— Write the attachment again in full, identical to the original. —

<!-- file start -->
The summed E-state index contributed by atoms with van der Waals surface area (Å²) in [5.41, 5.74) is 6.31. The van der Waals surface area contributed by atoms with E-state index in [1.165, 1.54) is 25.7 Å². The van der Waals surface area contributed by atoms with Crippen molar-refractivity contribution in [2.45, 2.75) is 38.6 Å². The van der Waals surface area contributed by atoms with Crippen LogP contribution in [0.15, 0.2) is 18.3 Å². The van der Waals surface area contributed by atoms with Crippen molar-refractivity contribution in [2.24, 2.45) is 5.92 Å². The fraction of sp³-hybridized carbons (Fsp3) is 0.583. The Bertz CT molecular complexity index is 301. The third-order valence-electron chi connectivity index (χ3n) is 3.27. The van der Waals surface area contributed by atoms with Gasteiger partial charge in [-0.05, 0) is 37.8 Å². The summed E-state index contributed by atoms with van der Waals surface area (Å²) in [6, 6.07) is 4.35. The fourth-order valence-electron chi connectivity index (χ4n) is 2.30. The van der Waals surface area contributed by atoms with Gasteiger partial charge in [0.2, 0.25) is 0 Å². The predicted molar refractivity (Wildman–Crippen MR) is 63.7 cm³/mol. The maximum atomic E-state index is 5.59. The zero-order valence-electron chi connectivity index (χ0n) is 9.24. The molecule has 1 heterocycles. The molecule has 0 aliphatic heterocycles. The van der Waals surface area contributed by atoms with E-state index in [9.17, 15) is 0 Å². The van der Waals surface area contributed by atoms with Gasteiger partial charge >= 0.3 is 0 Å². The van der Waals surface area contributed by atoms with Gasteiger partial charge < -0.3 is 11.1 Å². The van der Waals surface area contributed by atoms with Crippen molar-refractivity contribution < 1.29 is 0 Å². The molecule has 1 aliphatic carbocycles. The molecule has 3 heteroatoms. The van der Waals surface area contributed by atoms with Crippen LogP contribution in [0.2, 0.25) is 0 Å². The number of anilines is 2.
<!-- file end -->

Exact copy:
The summed E-state index contributed by atoms with van der Waals surface area (Å²) in [5.41, 5.74) is 6.31. The van der Waals surface area contributed by atoms with E-state index in [1.165, 1.54) is 25.7 Å². The van der Waals surface area contributed by atoms with Crippen molar-refractivity contribution in [2.45, 2.75) is 38.6 Å². The van der Waals surface area contributed by atoms with Crippen LogP contribution in [0.15, 0.2) is 18.3 Å². The van der Waals surface area contributed by atoms with Crippen molar-refractivity contribution in [2.24, 2.45) is 5.92 Å². The fraction of sp³-hybridized carbons (Fsp3) is 0.583. The Bertz CT molecular complexity index is 301. The third-order valence-electron chi connectivity index (χ3n) is 3.27. The van der Waals surface area contributed by atoms with Gasteiger partial charge in [-0.05, 0) is 37.8 Å². The summed E-state index contributed by atoms with van der Waals surface area (Å²) in [6, 6.07) is 4.35. The fourth-order valence-electron chi connectivity index (χ4n) is 2.30. The van der Waals surface area contributed by atoms with Gasteiger partial charge in [0.2, 0.25) is 0 Å². The predicted molar refractivity (Wildman–Crippen MR) is 63.7 cm³/mol. The maximum atomic E-state index is 5.59. The zero-order valence-electron chi connectivity index (χ0n) is 9.24. The molecule has 1 heterocycles. The molecule has 0 aliphatic heterocycles. The van der Waals surface area contributed by atoms with E-state index in [9.17, 15) is 0 Å². The van der Waals surface area contributed by atoms with Gasteiger partial charge >= 0.3 is 0 Å². The van der Waals surface area contributed by atoms with Gasteiger partial charge < -0.3 is 11.1 Å². The van der Waals surface area contributed by atoms with Crippen molar-refractivity contribution < 1.29 is 0 Å². The molecule has 1 aliphatic carbocycles. The molecule has 3 heteroatoms. The van der Waals surface area contributed by atoms with Crippen LogP contribution in [0.2, 0.25) is 0 Å². The number of anilines is 2.